Review
3.5 Stars
Before Everything
Before Everything - Victoria Redel

I cannot resist a good book about a close-knit group of girlfriends, especially a sad one. When Helen, Ming, Molly, and Caroline gather to say goodbye to Anna, who is about to enter hospice, I was ready for some wild stories and long overdue confessions. Despite the setup, this story was not the gripping tale I expected, and there were some surprising moments of pettiness among the characters given the gravity of the situation. Despite this, it felt true to me. It reminded me of the times I have experienced perspective altering events, when my own troubles — that had seemed huge and unmanageable before — were eclipsed by unexpected tragedies. Redel does an excellent job of creating characters who are human and believable. They are not always perfect, or selfless, or even kind and forgiving, but they are capable of change, and so there is always hope.

Review
4 Stars
Educated
Educated - Tara Westover

We listened to this one while we worked (my best friend/business partner and I), and I will say there was quite a bit of moaning and yelling at the narrator throughout. Westover's childhood was appalling, and no amount of back-pedaling by her parents and estranged siblings can convince me otherwise. Considering that their lawyer uses the only three children who escaped the family and paid their own way through an education as an example of the alleged "home schooling" success, I have to side with Tara's story whole-heartedly - not to mention that every single one of the others relies on the mother's "healing oil" business for their livelihood. I never thought anyone would make Jeanette Walls' story look like a walk in the park, but here you have it. Also never heard so many near-catastrophic accidents happen in one family; if nothing else, that alone is reason for Tara to distance herself from them.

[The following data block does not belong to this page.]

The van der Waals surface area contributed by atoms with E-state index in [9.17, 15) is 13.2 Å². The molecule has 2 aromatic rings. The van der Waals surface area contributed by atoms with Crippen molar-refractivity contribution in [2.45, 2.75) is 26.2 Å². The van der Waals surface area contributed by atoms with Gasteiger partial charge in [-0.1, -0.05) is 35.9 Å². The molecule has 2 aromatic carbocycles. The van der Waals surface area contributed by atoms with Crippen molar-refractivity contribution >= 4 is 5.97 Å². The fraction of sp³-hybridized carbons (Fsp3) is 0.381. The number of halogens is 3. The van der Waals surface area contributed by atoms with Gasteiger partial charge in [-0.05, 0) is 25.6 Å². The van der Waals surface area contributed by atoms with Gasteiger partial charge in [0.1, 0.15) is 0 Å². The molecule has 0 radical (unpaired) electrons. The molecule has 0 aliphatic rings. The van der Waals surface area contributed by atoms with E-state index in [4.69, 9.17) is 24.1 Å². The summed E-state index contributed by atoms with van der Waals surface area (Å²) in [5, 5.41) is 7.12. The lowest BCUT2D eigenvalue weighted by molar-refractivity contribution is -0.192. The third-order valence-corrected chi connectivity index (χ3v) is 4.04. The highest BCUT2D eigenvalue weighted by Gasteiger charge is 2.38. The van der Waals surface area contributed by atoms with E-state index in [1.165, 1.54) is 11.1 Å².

Review
4 Stars
Memory's Last Breath
Memory's Last Breath: Field Notes on My Dementia - Gerda Saunders

I chose this book on NetGalley because the topic was timely for me — my mom is dealing with many of the same issues — and I wanted to learn more about it, especially given the first-hand account. As it got closer on my to-read pile, I found myself resistant. By then, I had read the eye-opening book, The 36-Hour Day, which certainly helped my understanding, but also pretty much squelched my desire to be more informed. In this respect, Saunders anecdote-filled book was a relief, but, as a scientist herself, she balanced the narrative with so much information that it was occasionally overwhelming. It is always difficult to see someone whose livelihood depends on their superior intellect affected by a disease of the mind, but I was more moved by the daily diary entries that detailed embarrassing lapses in the countless mundane acts we all perform thoughtlessly every day.

 

There are a lot of digressions here, but I forgive her those. I think that, given the platform of this book, she is allowed to show off a little, to prove that she still has a wealth of information at her command, despite this disease nipping at her heels. A thought-provoking story, and, for those of us who truly understand her struggle, a comfort.   

Review
4 Stars
Sing, Unburied, Sing
Sing, Unburied, Sing: A Novel - Jesmyn Ward

With writing most often described as lyrical and lush, Ward's elegiac prose eases you gently into harsher truths. Having read Salvage the Bones, I was happy to see this new title offered on NetGalley, especially with that amazing cover. But despite the fact that I got the kindle version, I decided to listen to the audiobook, which added an AudioFile award to the many others this book has garnered, including the National Book Award for Fiction. This is a powerful, deeply moving story, combining the gritty underside of life with the ethereal world of those who have left but refuse to be forgotten. Compelling and truly a wonder, as you might expect.